I have at least 10,000 RPMs installed on my machine that are not default Fedora. One of those don't get updated it can often cause a chain reaction where hundreds break until the whole system itself is just not usable. I once kept an FC3 install alive six months after it was end of lifed. I just watched security updates closely and used the tarballs to install the updates. However there were so many version issues that got really nasty and sent me into dependency hell. The same dependency hell that was the foundation for distros in the first place. It'd be a full time job for any one person today to try to keep up with installing just essential libs for moderate use. For a power user like me forget it. There is just not enough hours in the day to track down all the dependencies. and keep them up to date enough for everything to work and play well together. We are talking about thousands of Tarballs a month that we take for granted because this group and that group donate their time and energy to maintain this package or that, hundreds of these people doing that makes a distro managable. When they end of life a version all of a sudden you have to try to take on the role of these hundreds of people.

More specifically when it comes to Fedora. What have they changed really aside from breaking stuff? I honestly cannot think of one single feature that's been added since FC7 that I thought was helpful or useful. They've broken lots of things that used to work. Made Fedora look more like Windows while Windows now looks more like Fedora used too LOL. Talk about two cats chasing their own tails. Name anything they've done that made Fedora more user friendly and I'll name 3 that made it less user friendly. I'll also name 3 ways they could have in half the time actually improved Fedora and in some cases Linux in general.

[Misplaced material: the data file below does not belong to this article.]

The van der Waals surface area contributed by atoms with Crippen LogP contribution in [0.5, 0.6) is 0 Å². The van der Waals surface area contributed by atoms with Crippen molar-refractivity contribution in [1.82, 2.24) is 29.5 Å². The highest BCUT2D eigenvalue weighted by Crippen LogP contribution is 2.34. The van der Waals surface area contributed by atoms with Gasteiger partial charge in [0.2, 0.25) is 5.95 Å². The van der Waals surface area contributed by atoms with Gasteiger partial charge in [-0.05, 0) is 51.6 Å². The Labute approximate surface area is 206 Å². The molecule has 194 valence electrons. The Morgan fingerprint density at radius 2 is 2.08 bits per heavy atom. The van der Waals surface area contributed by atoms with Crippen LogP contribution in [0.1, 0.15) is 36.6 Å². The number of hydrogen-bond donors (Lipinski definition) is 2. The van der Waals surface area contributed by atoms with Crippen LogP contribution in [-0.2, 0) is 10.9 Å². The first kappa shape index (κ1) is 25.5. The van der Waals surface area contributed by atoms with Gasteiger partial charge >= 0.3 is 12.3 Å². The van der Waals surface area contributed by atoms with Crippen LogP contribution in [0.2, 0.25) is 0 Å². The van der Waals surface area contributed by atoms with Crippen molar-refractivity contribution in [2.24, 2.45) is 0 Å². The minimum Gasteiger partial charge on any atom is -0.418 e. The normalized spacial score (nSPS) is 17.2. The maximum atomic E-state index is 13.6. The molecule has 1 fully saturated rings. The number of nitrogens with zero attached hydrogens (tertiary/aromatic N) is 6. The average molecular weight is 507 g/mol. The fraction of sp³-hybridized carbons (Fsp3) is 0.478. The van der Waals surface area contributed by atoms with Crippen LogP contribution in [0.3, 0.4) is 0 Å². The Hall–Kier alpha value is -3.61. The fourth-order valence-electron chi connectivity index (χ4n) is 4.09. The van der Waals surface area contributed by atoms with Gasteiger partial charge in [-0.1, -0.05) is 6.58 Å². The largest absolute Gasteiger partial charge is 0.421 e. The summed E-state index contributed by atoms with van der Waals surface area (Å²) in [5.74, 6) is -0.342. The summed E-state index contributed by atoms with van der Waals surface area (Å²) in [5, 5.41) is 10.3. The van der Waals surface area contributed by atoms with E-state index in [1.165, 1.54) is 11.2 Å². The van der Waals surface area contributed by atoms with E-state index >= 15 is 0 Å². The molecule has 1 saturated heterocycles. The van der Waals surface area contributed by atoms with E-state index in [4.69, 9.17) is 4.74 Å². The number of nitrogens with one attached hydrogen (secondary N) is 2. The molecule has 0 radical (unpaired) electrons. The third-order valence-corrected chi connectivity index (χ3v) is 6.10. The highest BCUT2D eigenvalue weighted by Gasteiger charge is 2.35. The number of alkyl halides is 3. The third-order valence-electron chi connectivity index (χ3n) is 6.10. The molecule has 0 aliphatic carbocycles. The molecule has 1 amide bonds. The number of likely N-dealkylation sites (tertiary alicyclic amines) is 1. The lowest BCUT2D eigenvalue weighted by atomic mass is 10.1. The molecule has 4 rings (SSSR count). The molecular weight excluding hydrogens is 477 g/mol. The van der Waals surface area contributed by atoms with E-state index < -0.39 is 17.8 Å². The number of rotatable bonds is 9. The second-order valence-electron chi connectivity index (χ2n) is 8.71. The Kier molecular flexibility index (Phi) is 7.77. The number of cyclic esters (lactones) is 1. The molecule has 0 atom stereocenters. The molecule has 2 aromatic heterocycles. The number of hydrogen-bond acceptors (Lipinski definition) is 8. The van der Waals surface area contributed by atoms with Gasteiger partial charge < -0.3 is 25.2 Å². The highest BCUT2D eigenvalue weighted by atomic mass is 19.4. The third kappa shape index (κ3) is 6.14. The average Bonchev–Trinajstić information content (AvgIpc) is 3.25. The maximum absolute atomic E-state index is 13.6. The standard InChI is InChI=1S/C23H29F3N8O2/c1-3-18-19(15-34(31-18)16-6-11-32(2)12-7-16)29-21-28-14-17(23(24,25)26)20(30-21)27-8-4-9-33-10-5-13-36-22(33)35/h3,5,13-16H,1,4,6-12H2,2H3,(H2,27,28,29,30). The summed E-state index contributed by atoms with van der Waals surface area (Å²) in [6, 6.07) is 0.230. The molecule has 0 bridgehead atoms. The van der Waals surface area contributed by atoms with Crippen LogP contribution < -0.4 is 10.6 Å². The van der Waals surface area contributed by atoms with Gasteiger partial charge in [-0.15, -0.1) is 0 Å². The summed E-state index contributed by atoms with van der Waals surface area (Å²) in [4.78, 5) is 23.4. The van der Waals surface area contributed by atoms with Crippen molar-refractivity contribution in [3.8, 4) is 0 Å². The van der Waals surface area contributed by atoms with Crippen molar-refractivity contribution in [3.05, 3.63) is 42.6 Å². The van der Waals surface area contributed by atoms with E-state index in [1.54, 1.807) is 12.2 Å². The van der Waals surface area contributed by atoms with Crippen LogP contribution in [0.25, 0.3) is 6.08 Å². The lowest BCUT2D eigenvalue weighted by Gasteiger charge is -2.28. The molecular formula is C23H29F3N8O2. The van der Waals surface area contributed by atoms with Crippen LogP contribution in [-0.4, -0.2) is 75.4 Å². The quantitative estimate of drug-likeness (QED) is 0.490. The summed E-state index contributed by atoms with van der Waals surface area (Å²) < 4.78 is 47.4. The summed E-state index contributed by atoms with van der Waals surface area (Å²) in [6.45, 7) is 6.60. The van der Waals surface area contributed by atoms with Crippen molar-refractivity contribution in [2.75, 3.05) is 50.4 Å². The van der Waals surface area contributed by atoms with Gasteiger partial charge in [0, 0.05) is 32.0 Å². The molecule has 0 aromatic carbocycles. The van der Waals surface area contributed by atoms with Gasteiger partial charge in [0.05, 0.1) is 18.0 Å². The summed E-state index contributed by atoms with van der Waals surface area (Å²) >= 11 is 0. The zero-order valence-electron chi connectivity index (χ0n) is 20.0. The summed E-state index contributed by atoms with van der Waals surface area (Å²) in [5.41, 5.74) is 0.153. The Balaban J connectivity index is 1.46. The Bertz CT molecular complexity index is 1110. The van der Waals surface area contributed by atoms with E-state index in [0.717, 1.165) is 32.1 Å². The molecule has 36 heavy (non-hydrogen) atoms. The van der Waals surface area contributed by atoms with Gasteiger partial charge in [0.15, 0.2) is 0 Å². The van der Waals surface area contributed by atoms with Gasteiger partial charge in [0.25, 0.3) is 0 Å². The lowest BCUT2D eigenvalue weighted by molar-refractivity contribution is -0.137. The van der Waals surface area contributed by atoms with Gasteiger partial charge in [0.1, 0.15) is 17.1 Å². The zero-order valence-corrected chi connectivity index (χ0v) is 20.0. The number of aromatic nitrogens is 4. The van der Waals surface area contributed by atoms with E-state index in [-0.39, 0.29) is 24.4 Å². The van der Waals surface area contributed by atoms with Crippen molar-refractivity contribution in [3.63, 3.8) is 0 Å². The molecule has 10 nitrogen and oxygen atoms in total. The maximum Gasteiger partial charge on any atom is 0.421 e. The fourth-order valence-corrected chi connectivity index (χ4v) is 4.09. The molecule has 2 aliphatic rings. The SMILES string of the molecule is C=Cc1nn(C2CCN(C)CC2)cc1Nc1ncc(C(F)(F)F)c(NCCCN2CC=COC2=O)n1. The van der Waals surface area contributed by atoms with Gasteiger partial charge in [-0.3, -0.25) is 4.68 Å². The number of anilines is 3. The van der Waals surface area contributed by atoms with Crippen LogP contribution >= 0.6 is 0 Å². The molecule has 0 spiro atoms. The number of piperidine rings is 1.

Bob if you've not done updates on that machine in 3 years please run a rootkit check on it. There have been a couple nasty kernel vulnerabilities in the last couple years. As for Mint it's a long term support OS and you should still have support for it. It's one of the distros I am exploring to replace Fedora right now.

Draciron
5th January 2011, 01:13 AM
First off sorry about the double post. This thread has almost spread into two separate topics and the sheer length of the posts would make it difficult for others to quote and reply to specific areas and given that the convo has forked so much I figured a double post was less rude than a gargantuan cover all post.


I agree, it is pretty easy to build the integrations but users shouldn't have to think about these things. This is why I applied for distribution licenses. It should "just work".


Agreed, basic tasks should be like that, whole point of having a distro and most users won't have to tweak much or at all.




The support length will follow Fedora 14, as it receives updates from this release. I am investigating building a second version of Fuduntu using RHEL sources which would be supported for the length that RHEL 6 is supported.


RHEL however lacks support for many newer libs. One of the reasons why CentOS makes such a poor desktop. As a server it's fine because you don't run much in the way of flash bang kinds of things. However for a desktop which is what your distro seems aimed at then your in deep without a paddle without the latest greatest libs. You want to install the Skype Linux client or Chrome or even the latest Flash or Java and you'll start banging up against dependency issues. Linux itself is a fragile chain of dependencies. That is both strength and weakness. It is what makes Linux so lean and efficient but it also means that you break one thing you've probably broken five other things and the five things you broke break another 20 and so on until the system just comes crashing down.